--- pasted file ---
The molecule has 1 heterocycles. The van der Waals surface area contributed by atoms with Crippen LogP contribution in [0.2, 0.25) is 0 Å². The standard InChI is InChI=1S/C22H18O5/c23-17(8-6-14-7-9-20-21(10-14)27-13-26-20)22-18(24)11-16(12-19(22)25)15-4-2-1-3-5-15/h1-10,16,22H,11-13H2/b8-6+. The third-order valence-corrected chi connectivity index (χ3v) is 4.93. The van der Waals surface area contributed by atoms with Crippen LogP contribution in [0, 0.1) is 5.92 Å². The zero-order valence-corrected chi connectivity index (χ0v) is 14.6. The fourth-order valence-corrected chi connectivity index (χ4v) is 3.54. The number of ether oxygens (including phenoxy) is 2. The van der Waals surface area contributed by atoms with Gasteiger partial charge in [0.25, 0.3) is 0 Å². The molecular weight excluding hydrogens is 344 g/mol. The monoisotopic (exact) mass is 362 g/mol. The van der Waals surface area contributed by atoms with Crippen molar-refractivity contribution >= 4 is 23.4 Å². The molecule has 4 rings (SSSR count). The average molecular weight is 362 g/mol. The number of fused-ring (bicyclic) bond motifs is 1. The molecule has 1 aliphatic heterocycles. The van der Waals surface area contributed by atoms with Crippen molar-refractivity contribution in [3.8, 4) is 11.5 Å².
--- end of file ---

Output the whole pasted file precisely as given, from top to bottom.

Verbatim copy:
The molecule has 1 heterocycles. The van der Waals surface area contributed by atoms with Crippen LogP contribution in [0.2, 0.25) is 0 Å². The standard InChI is InChI=1S/C22H18O5/c23-17(8-6-14-7-9-20-21(10-14)27-13-26-20)22-18(24)11-16(12-19(22)25)15-4-2-1-3-5-15/h1-10,16,22H,11-13H2/b8-6+. The third-order valence-corrected chi connectivity index (χ3v) is 4.93. The van der Waals surface area contributed by atoms with Crippen LogP contribution in [0, 0.1) is 5.92 Å². The zero-order valence-corrected chi connectivity index (χ0v) is 14.6. The fourth-order valence-corrected chi connectivity index (χ4v) is 3.54. The number of ether oxygens (including phenoxy) is 2. The van der Waals surface area contributed by atoms with Gasteiger partial charge in [0.25, 0.3) is 0 Å². The molecular weight excluding hydrogens is 344 g/mol. The monoisotopic (exact) mass is 362 g/mol. The van der Waals surface area contributed by atoms with Crippen molar-refractivity contribution >= 4 is 23.4 Å². The molecule has 4 rings (SSSR count). The average molecular weight is 362 g/mol. The number of fused-ring (bicyclic) bond motifs is 1. The molecule has 1 aliphatic heterocycles. The van der Waals surface area contributed by atoms with Crippen molar-refractivity contribution in [3.8, 4) is 11.5 Å².